The Lifespan and Number of U.S. Public Companies is Shrinking

by | Aug 16, 2018


There are two interesting trends* with respect to public companies that have been occurring: (1) the number of public companies has shrunk dramatically over the past 20 years, and (2) the average lifespan of a public corporation has shortened over the past 100 years.

where are all the public companies?

The number of public companies has been declining for decades. In 1996, there were about 7,300 domestic companies listed on U.S. stock exchanges. As of the end of 2017 there were about 3,600 – a 50% decline. Interestingly, over that same time period the number of publicly-listed companies on developed country foreign exchanges has increased by 50%.


Source: Credit Suisse (note that the y-axis on this chart is truncated which can give a distorted view, but the data is good)

Why the decline in publicly traded companies? There are number of likely reasons:

  • Fewer IPOs. The number of corporations in America (public and private added together) have held steady over the past few decades, but fewer companies want to list their shares on public exchanges. About 20 years ago there were about 300 IPOs per year on average while today the number of IPOs averages about 150 per year. Notably, other developed countries have seen an increase in IPOs over the past 20 years, so the decline in IPOs is not a world-wide phenomenon.

Bureaucracy and regulation is a reason for the decline in IPOs with the Sarbanes-Oxley Act of 2002 being a key change leading to fewer IPOs. That law, and other regulations, has made the costs of being a public company much higher.

Much of the loss in IPOs has occurred in smaller companies where the costs of complying with regulation is much higher relative to their revenues. This has led to smaller companies turning to private funding rather than the public markets. Note that companies that do go public are waiting longer to float and IPO.

Companies backed by venture capital firms are much more likely to be sold to another company than to go public.


Source: Bloomberg; Jay Ritter University of Florida

  • The rise in popularity of “alternative” classes such as venture capital and private equity has created greater access to capital funding beyond the public markets. Firms needing capital can more easily access the private markets than previously, providing an attractive alternative to being public.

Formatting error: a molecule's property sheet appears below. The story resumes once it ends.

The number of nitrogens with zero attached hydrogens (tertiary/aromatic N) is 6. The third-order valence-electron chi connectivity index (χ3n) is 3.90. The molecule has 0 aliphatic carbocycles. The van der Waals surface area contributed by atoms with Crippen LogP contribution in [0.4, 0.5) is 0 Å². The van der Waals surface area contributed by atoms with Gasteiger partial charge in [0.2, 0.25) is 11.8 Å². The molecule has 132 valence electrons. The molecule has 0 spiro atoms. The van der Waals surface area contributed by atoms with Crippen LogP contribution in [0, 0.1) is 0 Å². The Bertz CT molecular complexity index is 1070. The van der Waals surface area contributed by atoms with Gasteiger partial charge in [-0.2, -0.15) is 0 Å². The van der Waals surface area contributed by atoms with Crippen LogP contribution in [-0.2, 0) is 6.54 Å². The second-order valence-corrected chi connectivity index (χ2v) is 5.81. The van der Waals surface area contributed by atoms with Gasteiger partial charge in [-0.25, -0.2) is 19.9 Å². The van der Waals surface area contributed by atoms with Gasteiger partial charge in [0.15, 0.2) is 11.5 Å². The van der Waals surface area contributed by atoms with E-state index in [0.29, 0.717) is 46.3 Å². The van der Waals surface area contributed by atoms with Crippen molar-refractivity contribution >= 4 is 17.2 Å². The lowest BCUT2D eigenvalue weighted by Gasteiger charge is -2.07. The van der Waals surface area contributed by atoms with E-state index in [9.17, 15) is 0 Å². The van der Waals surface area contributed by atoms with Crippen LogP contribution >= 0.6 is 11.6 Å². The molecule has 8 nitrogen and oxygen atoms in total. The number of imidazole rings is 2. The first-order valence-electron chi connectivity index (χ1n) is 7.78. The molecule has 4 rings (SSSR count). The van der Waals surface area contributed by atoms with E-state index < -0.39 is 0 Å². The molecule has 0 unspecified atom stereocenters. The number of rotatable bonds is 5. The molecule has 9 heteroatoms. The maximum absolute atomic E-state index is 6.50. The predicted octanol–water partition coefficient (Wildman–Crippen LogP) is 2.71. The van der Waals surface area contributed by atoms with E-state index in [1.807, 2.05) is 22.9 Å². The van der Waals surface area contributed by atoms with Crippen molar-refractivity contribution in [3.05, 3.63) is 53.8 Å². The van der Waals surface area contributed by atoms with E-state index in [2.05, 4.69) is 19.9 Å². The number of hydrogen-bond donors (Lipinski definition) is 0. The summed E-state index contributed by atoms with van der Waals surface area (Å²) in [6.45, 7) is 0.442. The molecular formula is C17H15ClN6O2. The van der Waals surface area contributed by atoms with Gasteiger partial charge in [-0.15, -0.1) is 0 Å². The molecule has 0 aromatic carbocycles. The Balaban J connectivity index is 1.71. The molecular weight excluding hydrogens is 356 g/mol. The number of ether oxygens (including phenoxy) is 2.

• Established public firms are more likely to exit the public markets than previously. Elon Musk may be in hot water for prematurely announcing plans to take Tesla private, but the general idea of taking a public company like Tesla private is becoming more common.
THe life-span of companies is shrinking

Another trend is that the lifespan of public companies is shrinking. According to a Richard Forester of Yale, the average lifespan of an S&P company dropped from 67 years in the 1920s to 15 years today and  he estimates that 75 percent of the current S&P 500 firms will be replaced by new firms over the next ten years.


Source: InnosightSimilarly, a study out of the Santa Fe Institute found that the half-life of corporations, at every age group and industry, was about 10 years. That means that for any group of public companies existing today, only about half of them will exist in 10 years.

Why does this happen? That is a big question without a simple, clear answer. One reason is that innovation leads to “creative destruction.” Creative destruction occurs where new innovations, products and services arise and bring about the demise of what existed before it. In our economy is such that it is difficult to adapt and thrive over multiple product and innovation cycles.  Creative destruction as a cause of corporate mortality can be seen in that corporate mortality is highly correlated with an index of corporate innovation called the “Shift Index” developed by Deloitte.

How do these public companies die?:


Source: Credit Suisse (note that this chart is of firms leaving the S&P 500 – some of them – many in the “other” category – left due to shrink in market capitalization)

*The Trend is Not Necessarily Your Friend


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